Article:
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As can be seen from the following examples, cherubs were a popular theme in carte de visite backstamps.  These ethereal creatures were often shown as manipulators of photographic equipment like camera or plates as in the cartes from H. Harper of Leeds, G. Gibson of Nottingham and Newcombe & Sydney, West Hartlepool.

Dennis Thompson of Bradford took a more artistic approach in his choice of trade card, as did Mr Whitlock of West Bromwich. In both these examples the cherubs are depicted as artists, with paint and brush rather than a camera. Lugg and Sons went for a cherub scattering the results of the photographers work into the wider world.

C. Goulder of Blackheath, John M’Leod of Newark on Trent  and R. W. Morris of Chester chose a combination of ‘skills’ for their winged creatures, art and photography. This connection was something that photographers were often keen to emphasise. To them photography was not only a new technology but also followed the centuries old tradition of creating artistic portraits.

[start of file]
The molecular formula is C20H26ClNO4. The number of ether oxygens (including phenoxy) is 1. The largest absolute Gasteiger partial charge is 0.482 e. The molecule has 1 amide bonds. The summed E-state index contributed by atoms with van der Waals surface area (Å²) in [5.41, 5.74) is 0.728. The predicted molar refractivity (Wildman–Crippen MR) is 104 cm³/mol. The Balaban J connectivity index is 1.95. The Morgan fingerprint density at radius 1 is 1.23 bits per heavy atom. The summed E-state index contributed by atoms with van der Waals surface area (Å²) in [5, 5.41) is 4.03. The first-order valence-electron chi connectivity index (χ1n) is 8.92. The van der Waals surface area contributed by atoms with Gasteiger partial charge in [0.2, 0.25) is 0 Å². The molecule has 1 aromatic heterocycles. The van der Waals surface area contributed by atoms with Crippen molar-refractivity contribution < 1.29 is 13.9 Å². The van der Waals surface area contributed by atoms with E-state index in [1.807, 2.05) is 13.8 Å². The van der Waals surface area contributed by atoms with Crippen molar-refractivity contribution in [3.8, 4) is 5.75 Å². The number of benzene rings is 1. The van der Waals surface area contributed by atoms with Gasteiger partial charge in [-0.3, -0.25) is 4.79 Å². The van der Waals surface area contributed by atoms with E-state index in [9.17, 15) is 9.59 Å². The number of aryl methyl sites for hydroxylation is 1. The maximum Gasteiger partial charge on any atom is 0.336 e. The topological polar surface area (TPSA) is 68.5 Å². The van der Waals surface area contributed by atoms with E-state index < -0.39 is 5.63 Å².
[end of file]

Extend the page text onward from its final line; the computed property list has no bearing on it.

Published by qvictoria

A collector of Victorian photographs for many a long year. I'm interested in both the individual photographs and the studio advertising on the 'backs' of the images, Victorian graphic design at its most varied and interesting. My collection of "cartes de visite" photographs is housed in plastic pockets within a series of albums, numerically arranged in order as they are acquired. There are now roughly 3000 photographers and images in all. I use directories, newspapers and genealogical information to research the life and work of each photographer and their studio but there aren't enough hours in the day. This photo is one of my collection, chosen for the gentle expression in the face of the sitter.

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